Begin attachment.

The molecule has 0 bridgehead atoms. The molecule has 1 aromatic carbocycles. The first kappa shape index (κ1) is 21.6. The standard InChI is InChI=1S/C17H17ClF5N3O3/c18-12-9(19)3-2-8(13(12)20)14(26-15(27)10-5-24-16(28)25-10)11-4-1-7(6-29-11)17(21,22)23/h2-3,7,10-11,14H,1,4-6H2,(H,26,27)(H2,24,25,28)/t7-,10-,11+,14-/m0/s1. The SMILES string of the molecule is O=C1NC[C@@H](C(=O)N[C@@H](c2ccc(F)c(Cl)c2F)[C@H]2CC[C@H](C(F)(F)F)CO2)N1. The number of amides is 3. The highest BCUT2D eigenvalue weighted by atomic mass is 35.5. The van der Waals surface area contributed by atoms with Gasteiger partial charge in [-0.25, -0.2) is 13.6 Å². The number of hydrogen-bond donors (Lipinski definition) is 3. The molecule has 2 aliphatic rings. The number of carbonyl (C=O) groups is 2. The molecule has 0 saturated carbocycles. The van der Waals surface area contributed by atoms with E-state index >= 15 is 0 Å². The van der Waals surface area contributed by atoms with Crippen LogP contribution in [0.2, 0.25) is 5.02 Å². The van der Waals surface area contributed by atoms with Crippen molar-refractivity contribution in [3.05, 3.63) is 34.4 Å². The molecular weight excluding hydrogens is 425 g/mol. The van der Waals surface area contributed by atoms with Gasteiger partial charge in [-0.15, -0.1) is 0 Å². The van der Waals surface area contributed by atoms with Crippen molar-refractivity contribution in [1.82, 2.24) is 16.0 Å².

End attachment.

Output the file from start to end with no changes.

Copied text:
The molecule has 0 bridgehead atoms. The molecule has 1 aromatic carbocycles. The first kappa shape index (κ1) is 21.6. The standard InChI is InChI=1S/C17H17ClF5N3O3/c18-12-9(19)3-2-8(13(12)20)14(26-15(27)10-5-24-16(28)25-10)11-4-1-7(6-29-11)17(21,22)23/h2-3,7,10-11,14H,1,4-6H2,(H,26,27)(H2,24,25,28)/t7-,10-,11+,14-/m0/s1. The SMILES string of the molecule is O=C1NC[C@@H](C(=O)N[C@@H](c2ccc(F)c(Cl)c2F)[C@H]2CC[C@H](C(F)(F)F)CO2)N1. The number of amides is 3. The highest BCUT2D eigenvalue weighted by atomic mass is 35.5. The van der Waals surface area contributed by atoms with Gasteiger partial charge in [-0.25, -0.2) is 13.6 Å². The number of hydrogen-bond donors (Lipinski definition) is 3. The molecule has 2 aliphatic rings. The number of carbonyl (C=O) groups is 2. The molecule has 0 saturated carbocycles. The van der Waals surface area contributed by atoms with E-state index >= 15 is 0 Å². The van der Waals surface area contributed by atoms with Crippen LogP contribution in [0.2, 0.25) is 5.02 Å². The van der Waals surface area contributed by atoms with Crippen molar-refractivity contribution in [3.05, 3.63) is 34.4 Å². The molecular weight excluding hydrogens is 425 g/mol. The van der Waals surface area contributed by atoms with Gasteiger partial charge in [-0.15, -0.1) is 0 Å². The van der Waals surface area contributed by atoms with Crippen molar-refractivity contribution in [1.82, 2.24) is 16.0 Å².